Early in 2008, Liu Xiang's results were a lot worse than in his championship years and his fitness was worse.  Often, he could only fit some training sessions in between commercial activities and that cannot be said to be systematic training.  At the time, his financial managers hoped that he could go into secluded intense training during the last three months before the Olympics and recover his fitness.

But by that time, people had seen the amazing performances of the Cuban hurdler Dayron Robles.  Sun Haiping shook his head in amazement, but he has no speaking rights within the financial team because he is only a coach.  At that time, Liu Xiang did not object because the financial interests are too huge.  Actually, this is understandable because many Chinese athletes work so hard for the sake of the huge economic returns after they become famous.  He also believed that he would be able to catch up to the stellar Robles in the final several months.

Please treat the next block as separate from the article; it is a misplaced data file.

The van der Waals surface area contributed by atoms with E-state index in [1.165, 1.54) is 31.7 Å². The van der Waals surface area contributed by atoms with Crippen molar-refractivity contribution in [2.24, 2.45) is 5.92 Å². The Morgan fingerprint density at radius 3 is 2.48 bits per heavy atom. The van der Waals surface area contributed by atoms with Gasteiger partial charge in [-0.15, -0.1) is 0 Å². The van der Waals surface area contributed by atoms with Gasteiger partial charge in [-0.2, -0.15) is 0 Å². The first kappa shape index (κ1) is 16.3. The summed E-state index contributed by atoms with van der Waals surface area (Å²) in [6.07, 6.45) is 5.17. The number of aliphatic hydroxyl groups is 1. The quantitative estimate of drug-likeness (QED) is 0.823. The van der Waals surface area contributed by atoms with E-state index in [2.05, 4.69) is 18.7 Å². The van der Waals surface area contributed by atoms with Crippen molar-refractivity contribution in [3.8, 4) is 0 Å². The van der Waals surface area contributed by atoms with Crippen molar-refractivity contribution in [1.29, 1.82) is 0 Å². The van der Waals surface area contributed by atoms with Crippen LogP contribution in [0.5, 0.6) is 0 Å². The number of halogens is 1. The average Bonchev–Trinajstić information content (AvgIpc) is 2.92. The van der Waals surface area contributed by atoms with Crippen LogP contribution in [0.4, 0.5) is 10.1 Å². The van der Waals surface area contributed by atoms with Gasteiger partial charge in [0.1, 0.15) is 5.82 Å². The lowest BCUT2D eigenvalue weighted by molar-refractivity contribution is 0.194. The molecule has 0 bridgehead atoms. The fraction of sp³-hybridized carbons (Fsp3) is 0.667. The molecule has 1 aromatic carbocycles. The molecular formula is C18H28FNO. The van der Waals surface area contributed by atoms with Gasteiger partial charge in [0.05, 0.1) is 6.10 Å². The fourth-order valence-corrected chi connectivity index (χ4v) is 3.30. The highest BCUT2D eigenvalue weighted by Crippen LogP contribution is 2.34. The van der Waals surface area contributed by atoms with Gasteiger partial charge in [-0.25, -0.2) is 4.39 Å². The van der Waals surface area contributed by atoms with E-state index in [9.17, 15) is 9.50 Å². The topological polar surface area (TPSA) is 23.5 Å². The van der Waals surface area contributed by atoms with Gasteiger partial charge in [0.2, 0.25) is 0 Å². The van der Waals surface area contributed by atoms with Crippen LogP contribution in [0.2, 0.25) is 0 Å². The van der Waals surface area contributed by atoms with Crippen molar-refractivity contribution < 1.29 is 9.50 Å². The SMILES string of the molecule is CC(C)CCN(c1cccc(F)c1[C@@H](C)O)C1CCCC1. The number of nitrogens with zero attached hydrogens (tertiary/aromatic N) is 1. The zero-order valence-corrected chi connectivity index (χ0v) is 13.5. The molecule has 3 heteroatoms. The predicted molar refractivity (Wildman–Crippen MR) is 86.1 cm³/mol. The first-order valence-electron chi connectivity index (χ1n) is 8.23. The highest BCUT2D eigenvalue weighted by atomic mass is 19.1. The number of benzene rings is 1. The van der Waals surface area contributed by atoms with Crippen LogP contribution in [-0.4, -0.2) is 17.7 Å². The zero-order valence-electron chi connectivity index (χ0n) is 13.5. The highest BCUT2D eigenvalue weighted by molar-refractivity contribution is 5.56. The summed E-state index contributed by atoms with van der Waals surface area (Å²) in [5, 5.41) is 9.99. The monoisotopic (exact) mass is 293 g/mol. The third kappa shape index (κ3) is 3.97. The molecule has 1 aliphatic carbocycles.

But they never expected that the lack of training over the long term had caused Liu Xiang's body to be unable to satisfy the huge demands of heavy training.  The result was that Liu Xiang was 'accidentally' injured in the Grand Prix race in the United States.  This was actually a huge blow to Liu and Sun, because it disrupted all the arrangements.  There was no way to cancel on all the contracted commercial activities, and he could not train while he was injured.  So he had to continue to do advertisements and make public appearances.  He did not have time to recuperate, much less to train.